Demolition or building or structures (whether listed or not) usually requires a planning application although there are some exclusions including where the total cubic content doesn’t exceed 115 cubic meters, some gates, walls, fences or means of enclosure and some agriculture or forestry structures although clarification should be sought from the LPA prior.

The extent of permitted developing is reduced, and local authorities will, in some cases, make “Article 4 Directions” to further control some or all works to the external appearance of buildings. We have experience in these areas, particularly in Trafford where there are several such Directions in place.

In addition, all works to trees in a Conservation area require consent.

We have a wide range of experience in dealing with conservation areas; for more information, please see our Case Studies page.

Removal or Variations of Conditions Planning Applications

lanning applications for the removal or variation of conditions are needed where local planning authorities grant planning permission with conditions that applicants believe to be unreasonable, unsuitable or inappropriate. The wording of planning conditions is strictly governed however in many cases and for many reasons planning conditions need to be altered post-approval.

Obtaining the right advice before considering such planning applications are vital to ensuring that the application will stand the best chance of success. We have a wide range of experience in dealing with the removal or variation of planning conditions; for more information, please see our Case Studies page.

Amendments to Permissions

For many reasons, planning permissions requirement amendments and there are several different opportunities to submit planning applications to amend or vary a planning approval.

Non-material amendments planning applications seek minor or very small changes to a design or approval. Unfortunately, there is no statutory definition of what a non-material amendment is and no right to appeal.

Minor material amendments planning application again do not significantly change a scheme but include “material” rather than “non-material” amendments.

This area of the planning system can be quite complex and obtaining the right professional advice is beneficial to reduce the time and cost associated with obtaining the right consent. We have a wide range of experience in dealing with amendment planning applications; for more information, please see our Case Studies page.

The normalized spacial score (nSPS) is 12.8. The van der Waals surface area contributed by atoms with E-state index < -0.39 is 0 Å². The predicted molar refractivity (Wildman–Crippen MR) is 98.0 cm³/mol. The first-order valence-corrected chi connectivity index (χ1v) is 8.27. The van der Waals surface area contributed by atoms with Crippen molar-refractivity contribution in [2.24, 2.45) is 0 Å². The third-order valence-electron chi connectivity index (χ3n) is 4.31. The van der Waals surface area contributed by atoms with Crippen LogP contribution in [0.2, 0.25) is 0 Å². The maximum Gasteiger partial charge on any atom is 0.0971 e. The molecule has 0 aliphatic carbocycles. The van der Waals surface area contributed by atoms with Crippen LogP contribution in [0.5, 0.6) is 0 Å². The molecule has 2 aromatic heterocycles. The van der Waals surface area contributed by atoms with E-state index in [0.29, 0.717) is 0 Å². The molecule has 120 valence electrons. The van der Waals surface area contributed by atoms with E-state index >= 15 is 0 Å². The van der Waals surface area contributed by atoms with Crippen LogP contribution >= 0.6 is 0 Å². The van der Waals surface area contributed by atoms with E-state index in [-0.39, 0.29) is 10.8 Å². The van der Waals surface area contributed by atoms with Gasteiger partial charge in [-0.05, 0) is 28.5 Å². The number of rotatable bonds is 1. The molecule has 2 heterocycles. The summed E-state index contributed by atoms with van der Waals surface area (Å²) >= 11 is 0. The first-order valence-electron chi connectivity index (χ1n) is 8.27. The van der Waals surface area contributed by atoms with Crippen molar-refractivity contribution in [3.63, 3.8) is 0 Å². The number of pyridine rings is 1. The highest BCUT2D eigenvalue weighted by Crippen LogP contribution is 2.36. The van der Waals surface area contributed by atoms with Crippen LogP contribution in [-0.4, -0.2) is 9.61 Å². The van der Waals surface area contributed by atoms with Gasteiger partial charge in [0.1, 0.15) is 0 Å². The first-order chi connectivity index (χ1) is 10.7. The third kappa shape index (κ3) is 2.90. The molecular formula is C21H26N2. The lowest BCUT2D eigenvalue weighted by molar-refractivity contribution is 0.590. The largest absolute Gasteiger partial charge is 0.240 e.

Discharge of Conditions

Planning applications are often approved with numerous planning conditions, some of which are required to be met before development or occupation. Pre-commencement conditions prevent the implementation of building works, and therefore the understanding and early discharge of condition planning applications are vital to ensuring developments can commence on site.

We have a wide range of experience in dealing with discharge of planning conditions planning applications; for more information, please see our Case Studies page.

Prior Notification

Some development (telecommunications, demolition and agriculture or forestry) do not require the submission of planning applications but a different process where the local planning authority is notified prior to the development taking place.

Prior Approval

For more information please see our Case Studies page.

Please contact us for more information on how we can assist with your planning application and to obtain a cost effective, appropriate and robust planning permission.

For developers, architects, businesses and private clients you’ll have the go-ahead to start construction.

For land owners, you’ll have the reassurance that you’ve added value to your site.

Whether you need an expert on your team to secure permission for a major mixed-use scheme or a unique self-build home, our fresh planning insights will help you achieve your goal.